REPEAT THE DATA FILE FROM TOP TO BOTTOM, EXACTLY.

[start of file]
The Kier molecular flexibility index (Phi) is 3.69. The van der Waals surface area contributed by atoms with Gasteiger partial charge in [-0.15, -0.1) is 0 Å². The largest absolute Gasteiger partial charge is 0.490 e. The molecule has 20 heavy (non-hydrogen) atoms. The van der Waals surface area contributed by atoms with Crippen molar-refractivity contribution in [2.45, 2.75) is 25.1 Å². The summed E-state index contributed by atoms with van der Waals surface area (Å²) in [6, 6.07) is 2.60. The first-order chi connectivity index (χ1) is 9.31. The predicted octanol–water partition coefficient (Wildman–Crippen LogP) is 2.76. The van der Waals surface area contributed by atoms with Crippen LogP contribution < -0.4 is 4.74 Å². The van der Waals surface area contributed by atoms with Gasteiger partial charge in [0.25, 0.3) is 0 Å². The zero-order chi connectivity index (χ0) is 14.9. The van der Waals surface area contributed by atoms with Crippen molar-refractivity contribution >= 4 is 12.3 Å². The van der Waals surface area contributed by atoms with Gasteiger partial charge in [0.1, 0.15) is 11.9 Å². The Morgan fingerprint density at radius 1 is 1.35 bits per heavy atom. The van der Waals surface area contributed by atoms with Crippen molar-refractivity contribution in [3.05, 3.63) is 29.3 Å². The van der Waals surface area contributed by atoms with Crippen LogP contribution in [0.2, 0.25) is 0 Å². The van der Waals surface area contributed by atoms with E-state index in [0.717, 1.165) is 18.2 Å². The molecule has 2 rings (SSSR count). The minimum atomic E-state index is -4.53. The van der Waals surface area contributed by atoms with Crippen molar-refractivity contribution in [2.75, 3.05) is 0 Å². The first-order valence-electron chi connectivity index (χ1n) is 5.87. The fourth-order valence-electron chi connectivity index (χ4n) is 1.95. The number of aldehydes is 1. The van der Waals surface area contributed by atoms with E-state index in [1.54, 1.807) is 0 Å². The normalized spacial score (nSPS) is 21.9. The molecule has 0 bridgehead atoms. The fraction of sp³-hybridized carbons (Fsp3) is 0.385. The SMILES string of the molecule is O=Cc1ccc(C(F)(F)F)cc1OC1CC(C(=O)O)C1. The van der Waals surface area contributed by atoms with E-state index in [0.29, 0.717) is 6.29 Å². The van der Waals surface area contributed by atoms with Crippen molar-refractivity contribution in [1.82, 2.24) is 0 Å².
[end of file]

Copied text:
The Kier molecular flexibility index (Phi) is 3.69. The van der Waals surface area contributed by atoms with Gasteiger partial charge in [-0.15, -0.1) is 0 Å². The largest absolute Gasteiger partial charge is 0.490 e. The molecule has 20 heavy (non-hydrogen) atoms. The van der Waals surface area contributed by atoms with Crippen molar-refractivity contribution in [2.45, 2.75) is 25.1 Å². The summed E-state index contributed by atoms with van der Waals surface area (Å²) in [6, 6.07) is 2.60. The first-order chi connectivity index (χ1) is 9.31. The predicted octanol–water partition coefficient (Wildman–Crippen LogP) is 2.76. The van der Waals surface area contributed by atoms with Crippen LogP contribution < -0.4 is 4.74 Å². The van der Waals surface area contributed by atoms with Gasteiger partial charge in [0.25, 0.3) is 0 Å². The zero-order chi connectivity index (χ0) is 14.9. The van der Waals surface area contributed by atoms with Crippen molar-refractivity contribution >= 4 is 12.3 Å². The van der Waals surface area contributed by atoms with Gasteiger partial charge in [0.1, 0.15) is 11.9 Å². The Morgan fingerprint density at radius 1 is 1.35 bits per heavy atom. The van der Waals surface area contributed by atoms with Crippen molar-refractivity contribution in [3.05, 3.63) is 29.3 Å². The van der Waals surface area contributed by atoms with Crippen LogP contribution in [0.2, 0.25) is 0 Å². The van der Waals surface area contributed by atoms with E-state index in [0.717, 1.165) is 18.2 Å². The molecule has 2 rings (SSSR count). The minimum atomic E-state index is -4.53. The van der Waals surface area contributed by atoms with Crippen molar-refractivity contribution in [2.75, 3.05) is 0 Å². The first-order valence-electron chi connectivity index (χ1n) is 5.87. The fourth-order valence-electron chi connectivity index (χ4n) is 1.95. The number of aldehydes is 1. The van der Waals surface area contributed by atoms with E-state index in [1.54, 1.807) is 0 Å². The normalized spacial score (nSPS) is 21.9. The molecule has 0 bridgehead atoms. The fraction of sp³-hybridized carbons (Fsp3) is 0.385. The SMILES string of the molecule is O=Cc1ccc(C(F)(F)F)cc1OC1CC(C(=O)O)C1. The van der Waals surface area contributed by atoms with E-state index in [0.29, 0.717) is 6.29 Å². The van der Waals surface area contributed by atoms with Crippen molar-refractivity contribution in [1.82, 2.24) is 0 Å².